Living Online: What does your brand say about you?

February 4th, 2011

The internet has become an intrinsic part of daily lives. It’s no longer just a tool, but a catalyst for social change, culture, business and the way we communicate. Most people socialize, work, shop, research, network, and do almost everything right from their browsers.

The “Internet Age” as some would call it, has taken the world by storm and literally has change the game in many ways. Anyone has a chance to standout: The young and intelligent have made billions from it and the everyday “Joe,” turned internet sensations has cashed in thousands. We are embarking on something new and the world is a buzz.

Everyone is talking Facebook, Google, Youtube and Twitter, but importantly everyone is talking…online. This blog will explore some of the highlights, pitfalls, and successes of ‘Living Online.’

When we think of public figures: celebrities, politicians, and athletes usually come to mind…not our next door neighbor. However, in the age of the Internet and social media the meaning of public figure gets blurrier by the day. Mainly, because most of us live our lives online. One in every 13 people in the world have Facebook, and three out of every four Americans is on Facebook. Lets face it people aren’t calling their best friend to blab about their day, they’re taking their rants online and what used to be private is now public. This leads to a very important question: What does your online brand say about you? Not sure, simply Google your name and there lies your answer

A quick Google search of some college buddies revealed information that was alarming and a bit unsettling. The search results revealed recent post from their Twitter and Facebook accounts, which publicly displayed status updates about their life: what and who they don’t like, party pictures, where they checked in on Four Square…and the list just goes on. What they failed to realize is that they’ve created a brand for themselves and anyone, including potential employers can see it, with just a click of the mouse.

Once the cat’s out the bag, it can’t be let back in…
It’s dangerous to assume anything is private. Many people trust privacy settings to protect their personal information from getting out to the public. However, they don’t realize that the Internet is full of side doors, that can leak personal information out. With just a simple screenshot someone can document a post and once the cat’s out the bag, it can’t be let back in. People can also gain access to your page by creating avatars to friend or follow you. The truth is, it’s not difficult to find gaping holes in the Internet’s privacy systems.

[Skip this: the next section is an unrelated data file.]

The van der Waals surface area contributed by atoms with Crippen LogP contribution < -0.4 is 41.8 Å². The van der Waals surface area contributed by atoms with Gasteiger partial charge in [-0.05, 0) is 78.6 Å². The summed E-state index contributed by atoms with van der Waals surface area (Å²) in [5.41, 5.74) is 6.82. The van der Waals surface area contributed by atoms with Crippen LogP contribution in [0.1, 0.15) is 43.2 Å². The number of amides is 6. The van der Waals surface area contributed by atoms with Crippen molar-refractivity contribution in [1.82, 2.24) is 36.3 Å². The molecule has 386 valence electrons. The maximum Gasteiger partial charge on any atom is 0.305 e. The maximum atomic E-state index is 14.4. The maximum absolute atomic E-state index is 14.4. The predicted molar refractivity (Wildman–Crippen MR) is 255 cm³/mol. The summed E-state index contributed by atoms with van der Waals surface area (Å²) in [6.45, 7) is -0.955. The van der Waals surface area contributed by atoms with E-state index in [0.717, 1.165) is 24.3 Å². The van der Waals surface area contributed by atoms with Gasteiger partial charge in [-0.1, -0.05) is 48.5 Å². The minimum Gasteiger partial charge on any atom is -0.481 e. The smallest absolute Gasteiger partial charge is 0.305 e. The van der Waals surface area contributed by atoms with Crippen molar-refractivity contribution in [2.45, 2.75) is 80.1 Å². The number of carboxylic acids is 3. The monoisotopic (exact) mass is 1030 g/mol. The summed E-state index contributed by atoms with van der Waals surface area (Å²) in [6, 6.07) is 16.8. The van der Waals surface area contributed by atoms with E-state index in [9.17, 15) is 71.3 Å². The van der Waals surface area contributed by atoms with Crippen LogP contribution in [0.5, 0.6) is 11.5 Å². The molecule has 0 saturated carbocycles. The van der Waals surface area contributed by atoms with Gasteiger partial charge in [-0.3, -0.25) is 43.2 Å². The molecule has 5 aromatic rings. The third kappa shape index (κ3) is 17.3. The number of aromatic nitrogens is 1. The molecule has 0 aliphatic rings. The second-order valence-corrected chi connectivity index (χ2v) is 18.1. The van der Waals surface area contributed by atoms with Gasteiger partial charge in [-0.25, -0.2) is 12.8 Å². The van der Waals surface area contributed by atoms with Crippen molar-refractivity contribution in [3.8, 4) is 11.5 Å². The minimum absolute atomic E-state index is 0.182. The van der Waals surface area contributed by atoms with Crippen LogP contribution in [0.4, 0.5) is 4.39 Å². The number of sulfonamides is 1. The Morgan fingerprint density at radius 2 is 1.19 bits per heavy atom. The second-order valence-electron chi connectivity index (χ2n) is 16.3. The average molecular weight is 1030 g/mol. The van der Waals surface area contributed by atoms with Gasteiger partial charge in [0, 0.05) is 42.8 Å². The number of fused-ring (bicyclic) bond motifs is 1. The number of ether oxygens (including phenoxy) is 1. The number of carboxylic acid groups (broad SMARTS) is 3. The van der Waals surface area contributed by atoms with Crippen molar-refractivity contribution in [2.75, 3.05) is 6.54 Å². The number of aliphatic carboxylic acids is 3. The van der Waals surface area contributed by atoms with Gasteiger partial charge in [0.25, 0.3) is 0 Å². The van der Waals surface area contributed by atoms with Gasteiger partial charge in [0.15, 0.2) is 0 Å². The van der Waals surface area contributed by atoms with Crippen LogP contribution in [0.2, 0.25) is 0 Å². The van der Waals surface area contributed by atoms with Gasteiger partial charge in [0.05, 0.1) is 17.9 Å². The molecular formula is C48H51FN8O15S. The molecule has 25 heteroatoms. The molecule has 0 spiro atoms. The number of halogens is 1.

So what’s the solution…unplug yourself from social media completely? Don’t participate in any online forums? Refuse to engage in any public affairs?  In that case you may as well lock yourself up in a dark room away from the world, away from all of the positive attributes the Internet has to offer.

The internet not only connects people to their friends and networks, but also the world. With just one click, you can reach millions. It’s the single most powerful tool of communication today, opening up endless possibilities for all. The Internet levels the playing field  in business, entertainment, and communication. Anyone can create a website, upload a video to Youtube, or get a Facebook, Twitter, and Myspace account. These platforms are easily available to use or view by anyone, which can be a great place to get a message out. Most aspiring entrepreneurs, musicians, journalist, business owner today look to the web to disperse their product or message. The internet has become a place where people work, play, interact and live. So, how do you manage your reputation online?

A less extreme approach is simply becoming, “brand conscience.” Make sure you’re comfortable with everything you put online, possibly becoming public. The internet is a powerful tool, but if used negligently it can tarnish your reputation forever.

Related news articles:
The internet and the ‘end of privacy’
Managing your online reputation
FTC tells Twitter to protect private data of users

2 Responses to “Living Online: What does your brand say about you?”

  1. Can I just say what a relief to find someone who actually knows what theyre talking about on the internet. You definitely know how to bring an issue to light and make it important. More people need to read this and understand this side of the story. I cant believe youre not more popular because you definitely have the gift.

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